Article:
Wednesday, October 8, 2008

Reformat generated getters/setters with Eclipse Monkey (Aptana Scripting)

I write Java code with Eclipse every day, and I find it to be an indispensable tool. However, I still find situations where I drop back to Emacs for things that Eclipse is just not flexible enough for. For instance, although the code formatting options in Eclipse are very thorough, there is at least one situation where I prefer to override what it generates for me.

Before I go any further, I'd like to point out that it doesn't matter if you agree with the formatting preference I'm going to describe. I'm not saying that to be difficult, I'm just saying that the facilities I want to describe to you will allow you to implement your own formatting preferences, or your own custom scripting, whatever you want. My formatting preference is just an example of something you could do.

What I'm going to describe is part of the Aptana Studio plugin for Eclipse. The facility is called "Eclipse Monkey", although the Eclipse project for this appears to be obsolete, and this is now totally under the Aptana domain. It's now generically called "Aptana Scripting". You can read about this (still with the "Eclipse Monkey" name) here.

The tool is inspired by the Mozilla Greasemonkey facility. It allows you to write and execute JavaScript in Eclipse that operates on the "object model" in Eclipse. The Eclipse Monkey site has examples, and when you install the Aptana plugin, you'll see lots of examples you can view in the "Scripts" view. The bad news is that the documentation for this tool leaves a great deal to be desired. You can do some useful things just by copying code from examples, but there's no obvious place to get information on the APIs you're using in that code. The transition from "Eclipse Monkey" to "Aptana Scripting" happened recently, so hopefully Aptana will make more of this information available.

The example I'm going to show you will reformat the generated code for the "Generate Getters/Setters" operation to reflect my preference. I prefer to format getters/setters in a very compact form, with each method on a single line, although my general bracing and spacing preferences are very different from this.

After installing the Aptana plugin, create a simple Java project. Create a folder at the root of the project called "scripts". In that folder, place the following script, calling it "formatGettersSetters.js" (or whatever you want to call it):
* Reformat the result of "Generate Getters/Setters" so each method is on a single
* line. For instance, if the generated code was this:
* public String getStuff()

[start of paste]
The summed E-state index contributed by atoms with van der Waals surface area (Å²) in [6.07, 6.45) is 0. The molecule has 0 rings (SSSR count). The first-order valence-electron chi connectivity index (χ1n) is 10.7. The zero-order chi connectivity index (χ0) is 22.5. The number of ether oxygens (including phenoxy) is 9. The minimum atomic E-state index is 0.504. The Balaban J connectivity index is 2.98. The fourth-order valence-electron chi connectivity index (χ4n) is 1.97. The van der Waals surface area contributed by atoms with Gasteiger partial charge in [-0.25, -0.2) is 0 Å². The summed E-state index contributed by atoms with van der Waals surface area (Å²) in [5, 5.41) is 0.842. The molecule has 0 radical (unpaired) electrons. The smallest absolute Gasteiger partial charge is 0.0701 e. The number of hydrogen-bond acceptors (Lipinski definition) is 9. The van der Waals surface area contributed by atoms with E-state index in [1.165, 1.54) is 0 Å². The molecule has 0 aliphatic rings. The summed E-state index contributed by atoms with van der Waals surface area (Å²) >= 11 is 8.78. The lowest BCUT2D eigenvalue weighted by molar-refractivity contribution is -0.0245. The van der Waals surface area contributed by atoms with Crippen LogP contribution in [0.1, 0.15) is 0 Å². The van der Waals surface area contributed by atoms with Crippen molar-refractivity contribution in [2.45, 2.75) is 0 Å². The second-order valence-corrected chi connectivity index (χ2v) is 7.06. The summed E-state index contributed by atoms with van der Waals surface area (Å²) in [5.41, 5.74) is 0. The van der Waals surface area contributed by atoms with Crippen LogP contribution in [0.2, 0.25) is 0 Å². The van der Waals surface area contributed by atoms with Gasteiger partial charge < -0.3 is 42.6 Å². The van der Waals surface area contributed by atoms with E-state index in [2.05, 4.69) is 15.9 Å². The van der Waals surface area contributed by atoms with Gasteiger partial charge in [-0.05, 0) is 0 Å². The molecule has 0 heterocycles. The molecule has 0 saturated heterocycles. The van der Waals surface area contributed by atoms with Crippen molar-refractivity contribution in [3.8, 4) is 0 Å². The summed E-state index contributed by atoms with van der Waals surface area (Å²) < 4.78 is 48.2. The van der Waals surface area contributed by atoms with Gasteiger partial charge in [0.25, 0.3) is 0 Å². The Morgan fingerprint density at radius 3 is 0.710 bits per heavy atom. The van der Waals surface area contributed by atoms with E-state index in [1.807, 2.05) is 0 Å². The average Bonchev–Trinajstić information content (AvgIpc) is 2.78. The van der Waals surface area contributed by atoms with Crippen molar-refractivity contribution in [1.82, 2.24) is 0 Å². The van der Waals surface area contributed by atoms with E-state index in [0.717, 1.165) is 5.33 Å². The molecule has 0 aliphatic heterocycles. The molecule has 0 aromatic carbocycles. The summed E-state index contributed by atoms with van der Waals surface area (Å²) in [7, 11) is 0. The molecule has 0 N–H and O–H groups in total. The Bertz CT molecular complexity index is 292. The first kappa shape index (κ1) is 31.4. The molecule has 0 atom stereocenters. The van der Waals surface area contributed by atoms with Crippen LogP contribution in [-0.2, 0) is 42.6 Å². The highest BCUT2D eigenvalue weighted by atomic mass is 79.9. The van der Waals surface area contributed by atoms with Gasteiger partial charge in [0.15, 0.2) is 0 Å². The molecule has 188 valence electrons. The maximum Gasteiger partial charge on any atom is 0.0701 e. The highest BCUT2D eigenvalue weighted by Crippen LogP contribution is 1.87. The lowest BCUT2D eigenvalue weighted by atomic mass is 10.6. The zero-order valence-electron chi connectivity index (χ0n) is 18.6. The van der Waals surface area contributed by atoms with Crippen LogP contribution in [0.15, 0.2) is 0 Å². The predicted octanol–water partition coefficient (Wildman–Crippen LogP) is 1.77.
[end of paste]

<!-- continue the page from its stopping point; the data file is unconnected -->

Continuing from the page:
* {
* return stuff;
* }
* public void setStuff(String stuff)
* {
* this.stuff = stuff;
* }
* The script will produce this:
* public String getStuff() { return stuff; }
* public void setStuff(String stuff) { this.stuff = stuff; }
* Menu: Java > Format Getters/Setters
* Kudos: David Karr
* License: EPL 1.0
* DOM:

function main()
var sourceEditor = editors.activeEditor;
// make sure we have an editor
if (sourceEditor === undefined)
valid = false;
showError("No active editor");
var range = sourceEditor.selectionRange;
var offset = range.startingOffset;
var deleteLength = range.endingOffset - range.startingOffset;
var source = sourceEditor.source;

var selection = source.substring(range.startingOffset, range.endingOffset);
// Find spaces between right paren and left brace
var regex = /\)[ \r\t\f\n]*{/gm;
selection = selection.replace(regex, ') {');
// Find spaces between left brace and first non-space
regex = /{[ \r\t\f\n]*/gm;
selection = selection.replace(regex, '{ ');
// Find spaces between last non-space and right-brace
regex = /[ \r\t\f\n]*}/gm;
selection = selection.replace(regex, ' }');
sourceEditor.applyEdit(offset, deleteLength, selection);
sourceEditor.selectAndReveal(offset, selection.length);
Now, create a new Java class in your project. In the class, define three (for example) instance variables. Then, execute the "Generate Getters and Setters..." option from the Eclipse menu, however you like to do it. I use the keyboard shortcut, which is "Alt-Shift-s, r". Then do "Select All" (Alt-a) and click OK.

At this point, the generated getters/setters have been inserted into the editor, and the inserted region is selected. Without changing the selection, from the menubar select "Scripts", then "Java", then "Format Getters/Setters". This will replace the generated region with a reformatted version of it, with each method on a single line.

Again, this is just an example of the kinds of things you can do with this tool. As Aptana does more work on refining the tool and producing more documentation, this tool will become even more useful. For example, one facility that is available, but which I need more information about, is the ability to have scripts execute automatically when certain events occur, without having to manually execute them. It's possible that this reformatting script could be executed automatically after completion of the "Generate Getters/Setters" operation.

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